palmOne Zire 72 – PDA - palmOne Zire 72

Score

Sections

View All

There’s a lot that I like about the Zire 72, but without a doubt the thing I like best is the Bluetooth implementation. Anyone who’s had to setup dialup networking on an iPAQ will know just how frustrating Pocket PC can be. Getting a Pocket PC device to use the correct dial string is a bit of an arcane art, which doesn’t get any easier no matter how many times you do it. But with the Zire it’s so simple that I had to go back and do it a second time, just to make sure.


For a company that wants to use Wizards to setup everything, Microsoft could learn from the Bluetooth setup included in the Zire 72. The step by step guide makes it easy to select the phone you’re using and decide if you want to use GPRS or GSM dialup. After that it’s just a case of entering the phone number and your login details and off you go. I also have to say that the Web Pro Internet browser is a joy to use, and far better than the Internet Explorer on my iPAQ. Even loading up an image heavy page like the TrustedReviews home page was no problem for Web Pro. It took a little time over GSM, but it loaded the whole page with all the images intact, even the adverts.


Although there’s no email client in ROM, you do get a copy of VersaMail on the CD. This is a neat little email client that worked flawlessly. Once again, it’s an absolute breeze to setup, and I was downloading my email to the Zire 72 in no time at all. If there is one issue with VersaMail, it’s that it doesn’t disconnect from your ISP once it’s downloaded the mail. Using my iPAQ I can click “send/receive” and it will get and send all my mail and then hang-up the phone connection. With VersaMail I had to disconnect the connection manually, which could leave you with a hefty mobile phone bill if you forget. I suppose that it’s not an issue if you’re using GPRS, but I still find it more cost effective to use GSM dialup networking to get my email since the cost of the call will be part of my free monthly minutes.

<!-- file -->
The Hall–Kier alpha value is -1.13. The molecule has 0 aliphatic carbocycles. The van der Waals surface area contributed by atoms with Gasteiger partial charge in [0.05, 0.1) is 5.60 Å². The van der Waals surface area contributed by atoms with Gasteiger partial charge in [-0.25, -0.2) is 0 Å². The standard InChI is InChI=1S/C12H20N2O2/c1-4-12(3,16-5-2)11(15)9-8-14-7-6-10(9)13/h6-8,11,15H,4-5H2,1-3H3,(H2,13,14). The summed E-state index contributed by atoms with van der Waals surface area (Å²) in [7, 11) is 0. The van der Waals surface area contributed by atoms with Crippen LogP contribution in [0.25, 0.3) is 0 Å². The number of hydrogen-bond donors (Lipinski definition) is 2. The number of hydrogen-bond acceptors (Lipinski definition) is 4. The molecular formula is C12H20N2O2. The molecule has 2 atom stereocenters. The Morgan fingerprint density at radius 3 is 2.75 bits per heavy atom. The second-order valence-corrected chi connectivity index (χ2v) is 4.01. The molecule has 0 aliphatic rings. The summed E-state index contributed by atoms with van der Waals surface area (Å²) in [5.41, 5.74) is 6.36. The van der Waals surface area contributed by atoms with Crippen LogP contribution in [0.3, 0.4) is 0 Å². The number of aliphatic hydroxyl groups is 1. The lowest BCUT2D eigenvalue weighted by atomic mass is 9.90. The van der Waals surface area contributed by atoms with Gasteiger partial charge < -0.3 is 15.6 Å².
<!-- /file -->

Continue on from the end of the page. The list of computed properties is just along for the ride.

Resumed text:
In the box you’ll find the Zire 72, a USB cable and a power adapter. palmOne has thoughtfully also made the power adapter configurable to use different plug types, and supplied international plug fittings. This is a great idea, since it means you don’t have to carry a travel adapter with you when you go abroad. Also in the box is a quick start manual, and a software suite for both PC and Mac. I have to say that the documentation is a little flimsy. I searched through the PDFs on the disc trying to find out how to hard reset the Zire 72 but could not find the information I needed. Eventually I found a reference to the hard reset function and was told that I had to read the online manual for information on how to perform a hard reset. I honestly don’t see why this information can’t be included on the CD along with everything else.


Other than the manual issue, everything on the CD loads and configures with consummate ease. If there’s one thing that really shone through with the Zire 72, it’s how easy it is to use. Even though I haven’t used a PalmOS device for a while, I picked up the Graffiti2 character input instantly.